Elon Musk Corrects Record On ‘Overzealous’ Tesla Sales E-Mail

Wanting to dispel any speculation that Tesla might have been “booking vehicles as sold that were not actually sold” to inflate its results, CEO Elon Musk said a letter his staff sent to prospective buyers last month was “overzealous.”

This he said in an interview with Bloomberg of an e-mail sent in March to customers who’d only gone so far in reserving a Model S. The e-mail was said to be almost pushing them to complete the sale so Tesla could reach a “huge company milestone.”

The problem was, Musk said, Tesla Motors had not approved the letter, and this news comes just after Tesla has reported it first-ever profitable quarter this year.

“Some of our sales folks got a little overzealous and sent out the e-mail,” said Musk yesterday to Bloomberg. “As soon as I found out, I put an immediate stop to it. That is not how Tesla operates.”

Musk added that the e-mail did not affect the Palo Alto California-based company’s having exceeded its Q1 forecast.

Not one sale of the 4,750-plus Model S orders were counted until three things took place he said. These are that each counted delivery was paid for, delivered, and its paperwork was completed and filed.

“All three of those things must be true,” said Musk. “We had a clear, clean victory in Q1 and I don’t want to sully that with any sense that it was juiced in some way.”

On Monday Tesla’s stock crested 16 percent on the news it was in the black, and the last thing Musk wants is to sully the possibility that the books are being cooked, and he repeated the company has been fastidious in its accounting.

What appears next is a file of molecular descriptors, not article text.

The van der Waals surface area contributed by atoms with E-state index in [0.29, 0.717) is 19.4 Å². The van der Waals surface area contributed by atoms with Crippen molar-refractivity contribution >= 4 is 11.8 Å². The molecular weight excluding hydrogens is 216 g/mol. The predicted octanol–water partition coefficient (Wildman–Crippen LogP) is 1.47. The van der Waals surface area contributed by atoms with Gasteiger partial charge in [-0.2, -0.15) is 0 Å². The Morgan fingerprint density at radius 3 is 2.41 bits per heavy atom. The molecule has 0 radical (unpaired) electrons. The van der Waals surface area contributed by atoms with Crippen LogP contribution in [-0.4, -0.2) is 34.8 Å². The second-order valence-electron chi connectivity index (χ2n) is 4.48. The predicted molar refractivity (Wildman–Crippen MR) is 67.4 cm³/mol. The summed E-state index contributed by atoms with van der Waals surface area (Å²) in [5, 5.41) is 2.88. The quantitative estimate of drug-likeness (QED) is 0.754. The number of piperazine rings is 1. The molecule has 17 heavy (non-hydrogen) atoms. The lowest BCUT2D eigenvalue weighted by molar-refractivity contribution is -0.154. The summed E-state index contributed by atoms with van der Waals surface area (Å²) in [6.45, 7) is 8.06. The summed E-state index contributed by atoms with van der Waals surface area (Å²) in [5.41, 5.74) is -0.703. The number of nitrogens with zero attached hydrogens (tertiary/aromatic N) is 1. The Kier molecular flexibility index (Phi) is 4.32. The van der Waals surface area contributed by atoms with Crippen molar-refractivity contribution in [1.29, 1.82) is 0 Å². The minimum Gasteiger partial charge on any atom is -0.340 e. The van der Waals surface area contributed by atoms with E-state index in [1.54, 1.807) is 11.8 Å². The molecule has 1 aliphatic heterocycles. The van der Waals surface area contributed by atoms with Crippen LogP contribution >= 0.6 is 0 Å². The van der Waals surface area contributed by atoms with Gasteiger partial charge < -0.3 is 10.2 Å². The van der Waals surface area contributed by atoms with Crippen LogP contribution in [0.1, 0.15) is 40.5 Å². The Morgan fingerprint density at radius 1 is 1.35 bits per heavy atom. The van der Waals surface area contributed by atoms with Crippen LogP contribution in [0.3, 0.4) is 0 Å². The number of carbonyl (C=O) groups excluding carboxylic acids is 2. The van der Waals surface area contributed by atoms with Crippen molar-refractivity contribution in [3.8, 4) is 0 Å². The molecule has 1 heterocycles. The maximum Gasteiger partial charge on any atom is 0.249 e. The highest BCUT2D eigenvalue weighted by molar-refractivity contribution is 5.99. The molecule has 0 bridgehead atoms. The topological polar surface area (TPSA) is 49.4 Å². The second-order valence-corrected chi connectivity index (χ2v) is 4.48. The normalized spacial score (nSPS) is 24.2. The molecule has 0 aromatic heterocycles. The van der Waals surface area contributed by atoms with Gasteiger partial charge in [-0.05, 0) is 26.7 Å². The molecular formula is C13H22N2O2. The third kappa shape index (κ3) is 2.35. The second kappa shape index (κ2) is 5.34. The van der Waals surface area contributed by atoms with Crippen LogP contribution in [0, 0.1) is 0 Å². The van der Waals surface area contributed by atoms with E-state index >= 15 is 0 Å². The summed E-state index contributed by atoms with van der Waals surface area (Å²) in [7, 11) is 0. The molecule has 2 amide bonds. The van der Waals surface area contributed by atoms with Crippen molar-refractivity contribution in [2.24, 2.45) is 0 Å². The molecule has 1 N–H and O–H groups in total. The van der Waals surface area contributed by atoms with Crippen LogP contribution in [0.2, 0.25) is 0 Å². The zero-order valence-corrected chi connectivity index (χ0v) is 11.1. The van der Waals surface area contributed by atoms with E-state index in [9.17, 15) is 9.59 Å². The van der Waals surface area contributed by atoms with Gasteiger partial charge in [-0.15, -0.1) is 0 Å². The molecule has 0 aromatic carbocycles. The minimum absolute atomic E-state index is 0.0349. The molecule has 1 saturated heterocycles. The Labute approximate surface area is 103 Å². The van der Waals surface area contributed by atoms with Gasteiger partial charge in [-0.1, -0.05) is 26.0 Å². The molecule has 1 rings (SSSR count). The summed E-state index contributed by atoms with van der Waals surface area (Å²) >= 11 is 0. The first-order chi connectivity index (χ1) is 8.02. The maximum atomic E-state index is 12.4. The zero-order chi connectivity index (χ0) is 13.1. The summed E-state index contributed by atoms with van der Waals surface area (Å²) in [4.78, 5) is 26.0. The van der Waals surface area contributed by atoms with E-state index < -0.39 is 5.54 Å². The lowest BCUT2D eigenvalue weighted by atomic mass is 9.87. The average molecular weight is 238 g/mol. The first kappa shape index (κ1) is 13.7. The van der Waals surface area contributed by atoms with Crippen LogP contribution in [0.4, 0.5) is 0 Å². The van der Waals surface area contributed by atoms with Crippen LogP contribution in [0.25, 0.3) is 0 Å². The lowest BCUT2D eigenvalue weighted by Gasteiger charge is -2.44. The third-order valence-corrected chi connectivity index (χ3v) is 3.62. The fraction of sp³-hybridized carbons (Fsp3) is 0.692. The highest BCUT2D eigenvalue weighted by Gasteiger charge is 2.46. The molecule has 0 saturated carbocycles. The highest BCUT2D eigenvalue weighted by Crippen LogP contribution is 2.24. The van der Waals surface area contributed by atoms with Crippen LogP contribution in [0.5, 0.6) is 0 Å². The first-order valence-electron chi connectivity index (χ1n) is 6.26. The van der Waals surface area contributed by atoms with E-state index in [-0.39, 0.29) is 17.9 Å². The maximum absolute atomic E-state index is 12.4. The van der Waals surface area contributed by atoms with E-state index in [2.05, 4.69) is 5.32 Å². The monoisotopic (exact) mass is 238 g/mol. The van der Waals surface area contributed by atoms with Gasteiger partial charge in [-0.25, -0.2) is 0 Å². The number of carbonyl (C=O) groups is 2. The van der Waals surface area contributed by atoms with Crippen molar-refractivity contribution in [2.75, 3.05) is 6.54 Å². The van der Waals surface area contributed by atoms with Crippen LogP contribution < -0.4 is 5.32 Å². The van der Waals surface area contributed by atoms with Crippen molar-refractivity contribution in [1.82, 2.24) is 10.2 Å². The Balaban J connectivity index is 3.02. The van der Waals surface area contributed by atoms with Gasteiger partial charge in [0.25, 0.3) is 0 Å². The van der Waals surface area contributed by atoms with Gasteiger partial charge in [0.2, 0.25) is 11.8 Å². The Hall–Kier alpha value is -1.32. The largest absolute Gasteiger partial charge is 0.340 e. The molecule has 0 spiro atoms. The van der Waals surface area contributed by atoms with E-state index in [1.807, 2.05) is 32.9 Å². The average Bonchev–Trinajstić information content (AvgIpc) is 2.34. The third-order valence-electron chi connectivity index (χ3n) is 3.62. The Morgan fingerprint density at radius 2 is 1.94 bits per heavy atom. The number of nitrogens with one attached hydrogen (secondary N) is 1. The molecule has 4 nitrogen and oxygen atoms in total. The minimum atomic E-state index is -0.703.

“The only thing that counts is if we’ve sent them the car,” he said. “We are literally bending over backwards and twisting ourselves into a pretzel to make sure that every sale is legitimate.”

Tesla’s latest “huge” announcement on Tuesday that actually was fully endorsed by Musk is the company will try to juice sales in a bona fide manner by offering a creative hybrid structure of a purchase with elements of a lease.

That news did nothing positive for the company’s stock, and it actually fell 2 percent before 10 the following morning in New York.

Ups and downs in the face of a fickle market notwithstanding, Tesla aims to sell 20,000 Model S cars this year and remains one of the top-three sellers of cars that plug in.

It’s a notable achievement given the price of its cars is far above those of the Chevrolet Volt and Nissan Leaf, the other two major players at this stage of the game.


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